SANTOS: Diane Swonk, great to see you have a great weekend. Thanks very much for joining us on this important day for politics and also economics in the states.

SWONK: Thank you.

SANTOS: Well staying with the world of economics, the U.S. Labor Secretary, Thomas Perez spoke to CNN Money's Maggie Lake after those jobs numbers were released earlier today and he's been painting quite an optimistic picture about the health of America's job market.

(BEGIN VIDEO CLIP)

THOMAS PEREZ, U.S. LABOR SECRETARY: What to me is as important as anything about this report and the trend data is not simply the quantity of people that are getting jobs but who's getting those jobs. What we're seeing now is the percentage of long-term employed as an overall percentage of the unemployment rate is the lowest it's been in seven years. And two thirds of the people who -- two thirds of the reduction in the unemployment rate over the last year is from the ranks of long-term unemployed. And what that tells me is labor markets continue to tighten so that employers are looking at people that they were otherwise unwilling to look at for, you know, in the years before that.

MAGGIE LAKE, CNN CORRESPONDENT: I understand from an economic point of view a lot of what you're saying but we can see from what's playing out in the election that there are an awful lot of Americans out there and they are people with jobs who may have come back into the work force but they still feel very fearful about the economy. What's going on? Why do we have this - - this feeling that things are not working? If we have unemployment, the unemployment rate so low. Where's the disconnect in your mind?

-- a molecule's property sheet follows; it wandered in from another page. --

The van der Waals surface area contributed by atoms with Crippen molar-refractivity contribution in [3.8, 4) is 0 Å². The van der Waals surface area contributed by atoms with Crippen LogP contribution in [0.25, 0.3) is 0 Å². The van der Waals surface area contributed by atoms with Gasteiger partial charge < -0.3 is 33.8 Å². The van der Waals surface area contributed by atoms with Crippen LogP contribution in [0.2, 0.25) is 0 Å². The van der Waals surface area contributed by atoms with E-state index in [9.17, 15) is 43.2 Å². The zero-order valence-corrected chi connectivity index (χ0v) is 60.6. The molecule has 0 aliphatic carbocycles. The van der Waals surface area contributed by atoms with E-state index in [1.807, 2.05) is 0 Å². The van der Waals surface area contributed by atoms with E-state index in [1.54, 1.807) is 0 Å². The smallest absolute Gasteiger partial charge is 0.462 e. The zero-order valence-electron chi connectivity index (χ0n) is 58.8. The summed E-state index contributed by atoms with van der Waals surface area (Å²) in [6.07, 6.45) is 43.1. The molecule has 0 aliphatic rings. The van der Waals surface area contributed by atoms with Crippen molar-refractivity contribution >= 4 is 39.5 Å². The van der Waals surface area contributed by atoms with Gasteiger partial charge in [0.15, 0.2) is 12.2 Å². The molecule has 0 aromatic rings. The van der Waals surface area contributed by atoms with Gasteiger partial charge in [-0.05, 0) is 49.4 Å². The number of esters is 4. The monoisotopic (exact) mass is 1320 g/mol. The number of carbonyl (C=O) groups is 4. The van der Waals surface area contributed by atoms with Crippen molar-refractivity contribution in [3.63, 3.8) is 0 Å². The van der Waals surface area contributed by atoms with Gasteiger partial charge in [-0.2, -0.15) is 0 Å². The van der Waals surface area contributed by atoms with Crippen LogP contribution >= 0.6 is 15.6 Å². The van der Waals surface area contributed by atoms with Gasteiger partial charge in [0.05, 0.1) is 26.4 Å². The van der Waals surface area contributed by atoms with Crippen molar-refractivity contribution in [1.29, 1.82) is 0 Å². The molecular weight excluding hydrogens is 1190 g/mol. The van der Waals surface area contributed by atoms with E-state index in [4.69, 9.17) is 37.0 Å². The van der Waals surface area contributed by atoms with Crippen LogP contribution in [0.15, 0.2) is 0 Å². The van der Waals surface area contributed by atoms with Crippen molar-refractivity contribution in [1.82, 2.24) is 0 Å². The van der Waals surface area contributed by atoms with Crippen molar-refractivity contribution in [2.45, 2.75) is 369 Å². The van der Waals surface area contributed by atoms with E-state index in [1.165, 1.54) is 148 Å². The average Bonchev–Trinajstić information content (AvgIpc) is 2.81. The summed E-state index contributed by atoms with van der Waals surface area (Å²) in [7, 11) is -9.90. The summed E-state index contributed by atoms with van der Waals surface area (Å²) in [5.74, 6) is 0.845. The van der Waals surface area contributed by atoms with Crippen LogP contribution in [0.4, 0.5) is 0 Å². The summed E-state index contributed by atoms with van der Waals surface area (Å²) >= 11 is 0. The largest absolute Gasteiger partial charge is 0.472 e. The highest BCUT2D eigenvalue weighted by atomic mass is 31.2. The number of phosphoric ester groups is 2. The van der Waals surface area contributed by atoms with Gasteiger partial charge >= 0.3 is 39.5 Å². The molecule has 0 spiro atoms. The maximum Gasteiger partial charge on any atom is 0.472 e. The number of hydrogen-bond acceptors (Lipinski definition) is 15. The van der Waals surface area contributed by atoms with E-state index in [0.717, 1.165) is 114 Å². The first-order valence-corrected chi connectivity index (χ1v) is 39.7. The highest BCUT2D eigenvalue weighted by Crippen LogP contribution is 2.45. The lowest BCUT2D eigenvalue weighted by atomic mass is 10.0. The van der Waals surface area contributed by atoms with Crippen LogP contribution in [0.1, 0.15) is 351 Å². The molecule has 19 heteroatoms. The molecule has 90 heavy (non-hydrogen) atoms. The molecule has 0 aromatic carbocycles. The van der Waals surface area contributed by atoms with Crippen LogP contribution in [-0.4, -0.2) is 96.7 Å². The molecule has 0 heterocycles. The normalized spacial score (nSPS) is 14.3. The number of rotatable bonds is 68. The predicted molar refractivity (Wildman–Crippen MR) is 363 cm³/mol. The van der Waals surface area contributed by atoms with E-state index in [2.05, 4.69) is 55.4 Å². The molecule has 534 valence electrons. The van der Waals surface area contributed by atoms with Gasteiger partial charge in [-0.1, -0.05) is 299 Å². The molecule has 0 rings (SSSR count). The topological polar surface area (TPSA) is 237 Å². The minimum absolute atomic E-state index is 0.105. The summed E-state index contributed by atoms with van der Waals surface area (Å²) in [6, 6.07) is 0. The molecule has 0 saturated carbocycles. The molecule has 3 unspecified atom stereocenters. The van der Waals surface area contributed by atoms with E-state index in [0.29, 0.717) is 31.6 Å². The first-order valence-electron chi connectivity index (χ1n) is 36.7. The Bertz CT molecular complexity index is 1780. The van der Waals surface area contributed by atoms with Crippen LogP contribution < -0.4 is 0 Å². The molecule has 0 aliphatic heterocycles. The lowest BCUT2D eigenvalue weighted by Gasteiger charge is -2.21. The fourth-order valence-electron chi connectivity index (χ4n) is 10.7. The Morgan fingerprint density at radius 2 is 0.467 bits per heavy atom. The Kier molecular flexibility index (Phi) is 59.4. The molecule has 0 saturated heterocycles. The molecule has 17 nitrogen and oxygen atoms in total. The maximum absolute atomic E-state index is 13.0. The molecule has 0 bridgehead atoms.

PEREZ: Well, I mean -- I meet too many people who are working but they haven't had a meaningful raise in years. I meet people who are working and they're making $7.25 an hour. You can't live on $7.25 an hour in this country and that's why we have to raise the minimum wage.

We've got to do more to provide protections for workers because you know frankly this unmitigated assault on the labor movement has left a lot of workers vulnerable. And studies have shown that you know roughly a third of the inequality that we have seen in recent years is attributed to the declining labor union density in this country.

And so we've got to - and that's why the President is so supportive of collective bargaining and the labor movement and other efforts to ensure that workers have a voice in the workplace. Because you know when workers are together the power of we gives them that leverage. And when they are alone and when they get divided then they can be more easily marginalized.